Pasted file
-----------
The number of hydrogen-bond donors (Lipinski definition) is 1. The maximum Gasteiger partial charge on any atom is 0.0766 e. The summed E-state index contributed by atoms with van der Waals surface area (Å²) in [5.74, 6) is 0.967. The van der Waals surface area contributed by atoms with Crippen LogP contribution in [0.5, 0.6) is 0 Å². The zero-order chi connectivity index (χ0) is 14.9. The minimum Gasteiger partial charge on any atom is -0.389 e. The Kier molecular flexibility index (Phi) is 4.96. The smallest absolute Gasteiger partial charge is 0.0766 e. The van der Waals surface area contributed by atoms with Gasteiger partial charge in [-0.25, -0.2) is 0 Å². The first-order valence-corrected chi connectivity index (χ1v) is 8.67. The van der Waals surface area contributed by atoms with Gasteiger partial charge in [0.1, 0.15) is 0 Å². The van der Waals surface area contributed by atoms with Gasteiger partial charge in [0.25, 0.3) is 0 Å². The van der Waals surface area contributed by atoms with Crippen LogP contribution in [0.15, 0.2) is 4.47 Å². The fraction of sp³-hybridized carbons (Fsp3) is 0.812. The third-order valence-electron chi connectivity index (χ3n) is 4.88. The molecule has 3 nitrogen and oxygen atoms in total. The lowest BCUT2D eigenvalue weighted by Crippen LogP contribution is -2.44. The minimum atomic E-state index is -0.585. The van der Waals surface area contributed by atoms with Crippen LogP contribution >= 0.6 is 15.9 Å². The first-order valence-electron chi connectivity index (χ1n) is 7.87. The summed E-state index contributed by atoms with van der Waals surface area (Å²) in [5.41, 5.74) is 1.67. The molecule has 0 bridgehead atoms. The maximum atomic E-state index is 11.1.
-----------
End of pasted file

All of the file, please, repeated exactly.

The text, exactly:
The number of hydrogen-bond donors (Lipinski definition) is 1. The maximum Gasteiger partial charge on any atom is 0.0766 e. The summed E-state index contributed by atoms with van der Waals surface area (Å²) in [5.74, 6) is 0.967. The van der Waals surface area contributed by atoms with Crippen LogP contribution in [0.5, 0.6) is 0 Å². The zero-order chi connectivity index (χ0) is 14.9. The minimum Gasteiger partial charge on any atom is -0.389 e. The Kier molecular flexibility index (Phi) is 4.96. The smallest absolute Gasteiger partial charge is 0.0766 e. The van der Waals surface area contributed by atoms with Gasteiger partial charge in [-0.25, -0.2) is 0 Å². The first-order valence-corrected chi connectivity index (χ1v) is 8.67. The van der Waals surface area contributed by atoms with Gasteiger partial charge in [0.1, 0.15) is 0 Å². The van der Waals surface area contributed by atoms with Gasteiger partial charge in [0.25, 0.3) is 0 Å². The van der Waals surface area contributed by atoms with Crippen LogP contribution in [0.15, 0.2) is 4.47 Å². The fraction of sp³-hybridized carbons (Fsp3) is 0.812. The third-order valence-electron chi connectivity index (χ3n) is 4.88. The molecule has 3 nitrogen and oxygen atoms in total. The lowest BCUT2D eigenvalue weighted by Crippen LogP contribution is -2.44. The minimum atomic E-state index is -0.585. The van der Waals surface area contributed by atoms with Crippen LogP contribution >= 0.6 is 15.9 Å². The first-order valence-electron chi connectivity index (χ1n) is 7.87. The summed E-state index contributed by atoms with van der Waals surface area (Å²) in [5.41, 5.74) is 1.67. The molecule has 0 bridgehead atoms. The maximum atomic E-state index is 11.1.